Honduras: A land of contrast | SummitDaily.com

Honduras: A land of contrast

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Freshly pickied Honduran coffee beans headed down the long road, perhaps to a Starbucks near you.

Honduras, so named by Christopher Colombus in the late 16th Century for the deep and troublesome waters off its Caribbean coast, is a land of contrasts – geographic, political, economic. Summit in Honduras (SIH), a local nonprofit, has been sending medical and construction missions to this picturesque Central American country for the past four years, with a focus on 11 remote and isolated villages in the mountainous North Western region. With a team of eight from Summit County joined by another six from Honduras, we were two doctors, a medical student, a nurse, an allied health professional, an EMT, three interpreters, two planners and logistics specialists, and two local coordinators – all under the leadership of Maggie Ducayet, the executive director of SIH.

Beautiful flowers border the major paved roads along which men walk with their omnipresent machetes, or families ride sometimes three to a bicycle, zig-zagging to avoid the livestock grazing on the road shoulders. In the remote areas with one-lane muddy roads, a horse may be the most reliable means of transportation, but many old European cars somehow navigate terrain that our four-wheel drive vehicle drivers respected. Many local pickup trucks, crowded with livestock and hitchhikers, speed recklessly as they dodge pedestrians and farm animals. At times, well-used formerly American school buses careen around blind curves without guard rails, of course.

As we traveled from La Entrada, a small regional capital, into the cloud forests of the steep hills near the Guatemala border, coffee fields stretched into the dense growth, and corn, beans, sugar cane, banana and papaya tree plantings tumbled down steep slopes. Starving stray dogs, ubiquitous chickens and pigs, and even a few ducks roamed unrestrained in the roadside yards of mud and stick houses. Our river crossings were serene, but the slick red mud made steep hills a challenge.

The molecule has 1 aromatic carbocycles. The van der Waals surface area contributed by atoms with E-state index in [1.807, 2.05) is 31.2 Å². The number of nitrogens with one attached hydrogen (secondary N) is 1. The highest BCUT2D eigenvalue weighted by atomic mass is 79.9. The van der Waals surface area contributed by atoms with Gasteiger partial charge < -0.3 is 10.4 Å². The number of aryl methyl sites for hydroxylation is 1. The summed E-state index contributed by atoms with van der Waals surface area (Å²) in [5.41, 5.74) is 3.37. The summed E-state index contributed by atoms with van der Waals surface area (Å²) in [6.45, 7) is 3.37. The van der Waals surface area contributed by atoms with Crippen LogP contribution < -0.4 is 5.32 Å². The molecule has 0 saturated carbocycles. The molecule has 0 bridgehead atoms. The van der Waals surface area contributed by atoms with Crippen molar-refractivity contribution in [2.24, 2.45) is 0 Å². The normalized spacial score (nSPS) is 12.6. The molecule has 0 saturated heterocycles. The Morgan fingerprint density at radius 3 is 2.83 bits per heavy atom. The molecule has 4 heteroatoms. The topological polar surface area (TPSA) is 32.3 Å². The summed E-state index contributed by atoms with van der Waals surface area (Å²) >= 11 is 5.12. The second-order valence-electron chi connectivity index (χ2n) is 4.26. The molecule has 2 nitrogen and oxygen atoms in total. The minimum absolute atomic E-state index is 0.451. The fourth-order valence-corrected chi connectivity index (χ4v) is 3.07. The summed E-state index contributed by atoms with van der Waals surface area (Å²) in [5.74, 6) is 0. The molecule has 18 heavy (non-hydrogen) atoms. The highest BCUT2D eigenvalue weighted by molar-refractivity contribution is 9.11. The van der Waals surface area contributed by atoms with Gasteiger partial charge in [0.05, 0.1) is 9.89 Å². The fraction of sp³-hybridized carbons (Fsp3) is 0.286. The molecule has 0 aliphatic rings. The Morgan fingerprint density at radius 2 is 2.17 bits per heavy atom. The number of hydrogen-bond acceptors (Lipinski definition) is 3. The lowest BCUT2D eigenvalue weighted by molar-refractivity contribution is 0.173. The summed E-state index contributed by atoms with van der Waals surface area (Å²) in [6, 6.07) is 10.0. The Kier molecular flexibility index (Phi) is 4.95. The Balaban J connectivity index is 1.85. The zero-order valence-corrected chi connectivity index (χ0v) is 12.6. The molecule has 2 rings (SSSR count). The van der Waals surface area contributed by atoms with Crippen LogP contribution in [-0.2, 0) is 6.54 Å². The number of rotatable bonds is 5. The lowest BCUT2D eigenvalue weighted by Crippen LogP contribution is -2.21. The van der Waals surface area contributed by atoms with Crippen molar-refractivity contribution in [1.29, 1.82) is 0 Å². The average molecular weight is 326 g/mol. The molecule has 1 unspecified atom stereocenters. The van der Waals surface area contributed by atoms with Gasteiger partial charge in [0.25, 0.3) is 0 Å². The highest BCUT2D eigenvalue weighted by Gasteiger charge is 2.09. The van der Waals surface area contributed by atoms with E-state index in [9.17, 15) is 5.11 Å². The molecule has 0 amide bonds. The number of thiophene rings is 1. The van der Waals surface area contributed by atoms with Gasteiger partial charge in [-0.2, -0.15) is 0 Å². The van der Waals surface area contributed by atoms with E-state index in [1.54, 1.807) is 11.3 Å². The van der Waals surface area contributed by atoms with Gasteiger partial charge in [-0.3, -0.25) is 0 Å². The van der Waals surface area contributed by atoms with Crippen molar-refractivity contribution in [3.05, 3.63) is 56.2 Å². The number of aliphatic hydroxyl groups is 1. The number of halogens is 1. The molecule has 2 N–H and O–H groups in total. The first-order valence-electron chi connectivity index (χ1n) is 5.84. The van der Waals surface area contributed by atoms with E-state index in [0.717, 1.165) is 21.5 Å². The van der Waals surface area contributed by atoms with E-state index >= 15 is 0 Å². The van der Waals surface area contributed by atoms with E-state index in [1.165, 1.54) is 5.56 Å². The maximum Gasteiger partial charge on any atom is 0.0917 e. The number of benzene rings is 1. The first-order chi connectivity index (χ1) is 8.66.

After arriving and setting up the day’s clinic in the pueblo’s most substantial building, usually multi-used as church or elementary school, a steady stream of the sick and the curious visited us. To an American doctor inured to the ills of our “modern” cigarette smoking, over-eating, sedentary society, the Honduran campesinos were slender, athletic and substance free. They have little or no educational opportunities, limited transportation, no health care except for the occasional immunization campaign, no prenatal care or birth control, sparse electricity, often no clean water and rudimentary sanitation. Yet, they are remarkably healthy and happy. A few house calls to visit those too ill to come to the clinic – mostly octogenarians – gave insight into their homes with unventilated stoves, cleanly swept dirt floors, few furnishings and cooking pots. Such a home, with curtains separating living spaces, might accommodate extended families of 12 or more. The yard of every home sported a fence or line drying freshly washed clothes.

Though we were most limited in what we could provide to each individual, Summit in Honduras – working through the connection between St. John’s Episcopal Church in Breckenridge and the Episcopal diocese in Honduras, has been able to train a cadre of “health guardians” in each of these pueblos. This is a small but important contribution to sustainable health care. As Teddy Roosevelt once said: “You do what you can, with what you have, where you are.”

Our last day was spent in Copan, near the Guatemala border. It was the epicenter of the Mayan civilization at least for over a millennium, with evidence for continuous habitation for thousands of years. Las Ruinas de Copan are the largest so far excavated with superb carvings, hieroglyphs, steles, plazas and temples within temples. Scarlet macaws, the state bird and an endangered species, compete with agoutis for food. Migratory song birds flock in every tree.

Honduras, a beautiful land with friendly people, ancient ruins, unimaginable poverty, illiteracy, profound health and public health needs, is emerging out of its Banana Republic days. Recent political unrest is settling for the time being.

There is much to do in Honduras and much passion in Summit County to contribute to its progress. Mother Theresa’s compassionate words characterize Summit in Honduras: “We can do no great things but we can do small things with great love.”

For more information on how you can help Summit in Honduras, please contact Maggie Ducayet at (970) 389-7544 or mducayet@hotmail.com. Summit in Honduras is a registered 501(c)3, and all contributions are tax deductible to the limits of the law.

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